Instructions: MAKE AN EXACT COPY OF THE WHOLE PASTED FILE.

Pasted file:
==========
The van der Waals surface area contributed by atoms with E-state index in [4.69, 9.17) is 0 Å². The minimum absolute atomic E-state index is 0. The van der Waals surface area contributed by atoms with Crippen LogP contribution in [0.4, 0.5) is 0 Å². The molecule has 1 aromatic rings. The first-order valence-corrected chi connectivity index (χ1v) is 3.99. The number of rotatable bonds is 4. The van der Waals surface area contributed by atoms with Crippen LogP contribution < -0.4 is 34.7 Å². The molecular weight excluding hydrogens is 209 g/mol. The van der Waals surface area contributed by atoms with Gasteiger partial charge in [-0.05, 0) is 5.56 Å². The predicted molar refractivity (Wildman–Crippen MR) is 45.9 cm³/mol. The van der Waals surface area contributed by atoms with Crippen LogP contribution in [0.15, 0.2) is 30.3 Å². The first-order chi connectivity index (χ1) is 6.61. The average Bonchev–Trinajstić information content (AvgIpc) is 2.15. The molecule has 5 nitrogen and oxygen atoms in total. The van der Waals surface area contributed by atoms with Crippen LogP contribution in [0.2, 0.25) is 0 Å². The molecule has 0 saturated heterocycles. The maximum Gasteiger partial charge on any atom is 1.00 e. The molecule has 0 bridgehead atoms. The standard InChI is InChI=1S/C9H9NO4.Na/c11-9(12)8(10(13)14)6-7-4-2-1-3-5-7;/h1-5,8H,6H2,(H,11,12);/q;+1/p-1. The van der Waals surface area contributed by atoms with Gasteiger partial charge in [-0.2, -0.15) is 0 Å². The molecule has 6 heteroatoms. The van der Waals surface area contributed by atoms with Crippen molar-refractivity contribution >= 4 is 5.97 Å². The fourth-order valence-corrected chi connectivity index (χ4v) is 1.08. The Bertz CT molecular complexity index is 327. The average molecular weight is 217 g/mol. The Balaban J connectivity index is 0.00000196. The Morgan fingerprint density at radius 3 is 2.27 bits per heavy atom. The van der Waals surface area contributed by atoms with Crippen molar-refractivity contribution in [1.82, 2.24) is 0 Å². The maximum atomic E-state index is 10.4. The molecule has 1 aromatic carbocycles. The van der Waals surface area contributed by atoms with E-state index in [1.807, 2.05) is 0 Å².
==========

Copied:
The van der Waals surface area contributed by atoms with E-state index in [4.69, 9.17) is 0 Å². The minimum absolute atomic E-state index is 0. The van der Waals surface area contributed by atoms with Crippen LogP contribution in [0.4, 0.5) is 0 Å². The molecule has 1 aromatic rings. The first-order valence-corrected chi connectivity index (χ1v) is 3.99. The number of rotatable bonds is 4. The van der Waals surface area contributed by atoms with Crippen LogP contribution < -0.4 is 34.7 Å². The molecular weight excluding hydrogens is 209 g/mol. The van der Waals surface area contributed by atoms with Gasteiger partial charge in [-0.05, 0) is 5.56 Å². The predicted molar refractivity (Wildman–Crippen MR) is 45.9 cm³/mol. The van der Waals surface area contributed by atoms with Crippen LogP contribution in [0.15, 0.2) is 30.3 Å². The first-order chi connectivity index (χ1) is 6.61. The average Bonchev–Trinajstić information content (AvgIpc) is 2.15. The molecule has 5 nitrogen and oxygen atoms in total. The van der Waals surface area contributed by atoms with Crippen LogP contribution in [0.2, 0.25) is 0 Å². The molecule has 0 saturated heterocycles. The maximum Gasteiger partial charge on any atom is 1.00 e. The molecule has 0 bridgehead atoms. The standard InChI is InChI=1S/C9H9NO4.Na/c11-9(12)8(10(13)14)6-7-4-2-1-3-5-7;/h1-5,8H,6H2,(H,11,12);/q;+1/p-1. The van der Waals surface area contributed by atoms with Gasteiger partial charge in [-0.2, -0.15) is 0 Å². The molecule has 6 heteroatoms. The van der Waals surface area contributed by atoms with Crippen molar-refractivity contribution >= 4 is 5.97 Å². The fourth-order valence-corrected chi connectivity index (χ4v) is 1.08. The Bertz CT molecular complexity index is 327. The average molecular weight is 217 g/mol. The Balaban J connectivity index is 0.00000196. The Morgan fingerprint density at radius 3 is 2.27 bits per heavy atom. The van der Waals surface area contributed by atoms with Crippen molar-refractivity contribution in [1.82, 2.24) is 0 Å². The maximum atomic E-state index is 10.4. The molecule has 1 aromatic carbocycles. The van der Waals surface area contributed by atoms with E-state index in [1.807, 2.05) is 0 Å².